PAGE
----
Gaining a Supply Chain Edge

The Great Comeback, Part 3: How to Develop Your Comeback Strategy and Plan

If you are a regular reader of this blog or listener to my podcasts (, you know that I have been very vocal during the recession that "cut, cut, cut" is an action and not a strategy, and that I firmly believe strategy must precede action. I have strongly recommended the Recession Strategy of:

* Maintain talent

* Maintain focus on your organizations' strategy

* Cut all other operating and capital expenditures

Although often one of the "other" costs is consulting services, I feel this recession strategy is the correct strategy. I am pleased to say many have successfully followed this strategy and have thanked me for the advice.

Now, I find organizations are flat footed. They have not even thought about recession recovery, let alone the bigger topic of a comeback that includes not only recovery, but also increased market share, growth and prosperity. This excellent article from Business Week, "Getting Ready for the Recovery": Progressive companies will shift to recovery mode before rivals by tracking the key leading indicators and developing a strategic plan" explains how companies should be thinking about recovery in a way that considers the business cycle, but the comeback part of the equation is just as important.

I sincerely believe your organization must upgrade your business processes to be able to claim your portion of the comeback. The steps forward may not seem clear, but I have mapped it out for you.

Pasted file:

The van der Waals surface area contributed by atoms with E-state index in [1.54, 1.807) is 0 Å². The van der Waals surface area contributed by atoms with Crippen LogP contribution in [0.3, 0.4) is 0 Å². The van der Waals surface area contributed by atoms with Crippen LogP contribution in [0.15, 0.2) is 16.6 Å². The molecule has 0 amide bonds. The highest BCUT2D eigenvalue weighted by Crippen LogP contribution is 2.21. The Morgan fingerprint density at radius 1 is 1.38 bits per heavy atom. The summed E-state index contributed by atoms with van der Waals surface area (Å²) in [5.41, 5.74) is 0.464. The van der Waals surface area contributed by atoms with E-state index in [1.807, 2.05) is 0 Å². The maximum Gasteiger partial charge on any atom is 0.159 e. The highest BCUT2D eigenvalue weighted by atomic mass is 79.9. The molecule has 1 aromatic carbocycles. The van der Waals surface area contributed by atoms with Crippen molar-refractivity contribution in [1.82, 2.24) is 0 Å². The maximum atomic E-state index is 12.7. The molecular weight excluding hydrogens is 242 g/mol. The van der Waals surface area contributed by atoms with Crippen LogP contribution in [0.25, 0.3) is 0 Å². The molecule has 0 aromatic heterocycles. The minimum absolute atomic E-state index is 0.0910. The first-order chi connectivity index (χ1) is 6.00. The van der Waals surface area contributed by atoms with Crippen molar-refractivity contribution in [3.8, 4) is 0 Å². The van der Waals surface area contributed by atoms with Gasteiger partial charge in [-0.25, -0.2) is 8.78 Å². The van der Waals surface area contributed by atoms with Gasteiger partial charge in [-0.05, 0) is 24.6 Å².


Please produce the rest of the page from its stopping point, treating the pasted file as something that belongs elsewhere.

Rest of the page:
To be a part of the Great Comeback, I recommend you develop a Comeback Strategy and Plan by pursuing the following five-part process:

Environmental assessment
An assessment of the impacts the following factors are having and will have on your business:

* Global economy
* Domestic economy
* Business cycles
* Consumers
* Investors
* Government involvement

Competitive intelligence
What has your competition done in response to the recession and what are they likely to do going forward? Has your competition hunkered down in the recession or have they raised the competitive bar? Is there any evidence that your competition has developed a comeback strategy or plan?

Comeback expectations
The understanding about your business comeback from the recession from the perspective of both timing and magnitude, given marketplace demand and the response from your competition. Specifically:

* When are your turning points?

* What are your recovery lead time and future volumes?

Organizational analysis
How does your organization compare to others performing the same processes? What process upgrades do you need to deploy in order to not only recover, but to also gain market share, grow and prosper? What are the process upgrades you need to have in place after the recession to enhance customer satisfaction, increase capital efficiency, increase profitability and increase long-term shareholder value?

Define comeback plan
Given the levels of business we anticipate (judging from your comeback expectations) and the required process upgrades (found through your organizational analysis), what is the schedule of process upgrades that needs to occur to allow you to gain market share, grow and prosper?

Just as my confidence was high with my recession strategy, so too is my confidence that the Great Recession is coming to an end. The organizations that best plan their Comeback Strategy and Plan will be the organizations that experience the Great Comeback.

Stay tuned for more on this subject of the Great Comeback, or let me know what you think so far in the comments.

TAGS: Supply Chain
Hide comments


  • Allowed HTML tags: <em> <strong> <blockquote> <br> <p>

Plain text

  • No HTML tags allowed.
  • Web page addresses and e-mail addresses turn into links automatically.
  • Lines and paragraphs break automatically.